Remembering Bob Redd

Remembering Bob Redd
By Steve Clemens 2/29/04

What would lead my wife and me to take our 3-year old toddler and our infant son to Death Row? Why did my wife go to the Goodwill store to buy bracelets to wear to the prison? What led us to drive 2 ½ hours several times a year for nearly 10 years and to do research in an Atlanta library for hours on an old murder case from the 1970’s? The answer to all the above is Bob Redd.

After attending a Fellowship of Reconciliation conference at Berea College in 1980 and being convicted by Will Campbell to follow “one of the few direct commands by Jesus in the Bible” (to visit those in prison), I sat with Murphy Davis and her infant daughter, Hannah, on the long bus ride back to Georgia. I asked Murphy how I should go about this new challenge. She told me that when she got back to Atlanta, she’d send me the name of someone on Death Row to whom I could write. The name she sent to me at my Koinonia address was Bob Redd. So I began to write and received letters in return. After a few months, I was told Bob was being moved to a newly constructed prison in Jackson where all Death Row prisoners would now be [ware]housed.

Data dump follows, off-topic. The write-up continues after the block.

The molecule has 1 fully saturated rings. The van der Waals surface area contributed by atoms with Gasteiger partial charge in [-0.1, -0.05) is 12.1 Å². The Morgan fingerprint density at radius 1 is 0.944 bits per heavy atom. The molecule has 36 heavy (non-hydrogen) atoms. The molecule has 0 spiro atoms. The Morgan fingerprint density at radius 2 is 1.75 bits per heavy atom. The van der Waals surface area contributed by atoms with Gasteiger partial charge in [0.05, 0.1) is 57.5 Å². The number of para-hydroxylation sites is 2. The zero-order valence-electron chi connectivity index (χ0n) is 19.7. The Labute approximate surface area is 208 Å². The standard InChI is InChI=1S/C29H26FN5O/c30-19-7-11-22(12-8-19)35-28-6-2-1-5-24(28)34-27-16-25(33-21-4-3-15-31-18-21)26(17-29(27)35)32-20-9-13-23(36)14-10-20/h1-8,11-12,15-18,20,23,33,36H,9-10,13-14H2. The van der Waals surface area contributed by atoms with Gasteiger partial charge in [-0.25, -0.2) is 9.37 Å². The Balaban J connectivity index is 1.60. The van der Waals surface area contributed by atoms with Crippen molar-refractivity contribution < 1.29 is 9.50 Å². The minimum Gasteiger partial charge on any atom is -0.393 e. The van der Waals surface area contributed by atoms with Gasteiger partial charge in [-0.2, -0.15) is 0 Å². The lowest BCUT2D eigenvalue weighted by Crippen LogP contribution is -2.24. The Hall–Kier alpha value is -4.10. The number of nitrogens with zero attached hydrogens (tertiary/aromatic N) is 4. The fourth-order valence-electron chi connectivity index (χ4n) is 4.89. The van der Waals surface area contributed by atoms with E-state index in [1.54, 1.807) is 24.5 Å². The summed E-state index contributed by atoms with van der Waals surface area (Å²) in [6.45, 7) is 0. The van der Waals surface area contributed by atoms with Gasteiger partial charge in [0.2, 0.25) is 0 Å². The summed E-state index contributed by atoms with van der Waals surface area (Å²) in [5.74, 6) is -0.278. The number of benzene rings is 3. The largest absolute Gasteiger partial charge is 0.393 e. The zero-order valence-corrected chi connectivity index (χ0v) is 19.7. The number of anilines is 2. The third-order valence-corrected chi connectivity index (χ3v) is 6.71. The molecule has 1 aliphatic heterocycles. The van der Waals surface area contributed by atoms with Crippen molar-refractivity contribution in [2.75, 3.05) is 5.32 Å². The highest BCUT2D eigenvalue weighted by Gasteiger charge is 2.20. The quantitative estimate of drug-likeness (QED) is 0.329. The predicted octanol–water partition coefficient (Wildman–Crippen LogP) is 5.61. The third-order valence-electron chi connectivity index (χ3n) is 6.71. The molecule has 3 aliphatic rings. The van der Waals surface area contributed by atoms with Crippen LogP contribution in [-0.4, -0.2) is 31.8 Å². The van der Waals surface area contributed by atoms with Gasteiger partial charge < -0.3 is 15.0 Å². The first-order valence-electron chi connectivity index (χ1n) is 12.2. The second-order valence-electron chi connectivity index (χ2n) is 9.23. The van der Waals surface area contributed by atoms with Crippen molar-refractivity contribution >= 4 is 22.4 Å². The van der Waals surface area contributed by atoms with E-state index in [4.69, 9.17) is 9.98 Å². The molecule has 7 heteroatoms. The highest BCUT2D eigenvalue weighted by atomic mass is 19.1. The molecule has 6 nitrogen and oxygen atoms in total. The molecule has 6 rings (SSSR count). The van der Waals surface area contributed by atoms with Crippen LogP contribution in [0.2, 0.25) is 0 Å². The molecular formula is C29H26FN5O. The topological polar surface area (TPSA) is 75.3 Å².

I discovered that as the result of a lawsuit, prisoners who had not received a visit from a family member over a period of time could add other non-relatives to their visiting list. Bob had written and asked if I was willing to drive up to Jackson on a Saturday to meet and visit with him. It must be said that I was more than a little nervous and apprehensive as I walked down the long corridor, climbed the stairs, emptied my pockets, and walked through the metal detector after signing in and handing over my car keys, driver’s license, and license plate number. I was even more nervous after they called Bob’s name and proceeded to lock me in a long narrow room divided with a metal screen down the center, lengthwise. I supposed Bob would be brought to the other side and we’d talk through the protective barrier. But the door was unlocked on my side and a short white man dressed in white pants and a white denim shirt entered before the door was relocked with just the two of us inside. Hopefully, this was the man who had written those friendly letters - the same man I discovered later who had brutally beaten another man to death with a tire iron!

That first visit lasted about an hour. I learned that Bob had married and had fathered five sons. Tearfully, Bob told me that they had never come to visit him at the prison. His ex-wife was also now in jail and his mother was in poor health and was rarely able to visit because of the stress the visits caused her weak heart. I discovered that the flowerily handwriting on the letters I had received was not Bob’s. Bob had never learned to read or write. (His trial records included the fact that his IQ was in the range that classified him as “mentally retarded” but that fact was never brought up in his trial by his defense lawyer.). Bob told me that the inmate in the adjoining cell read him my letters and then wrote what Bob had asked him to write in response.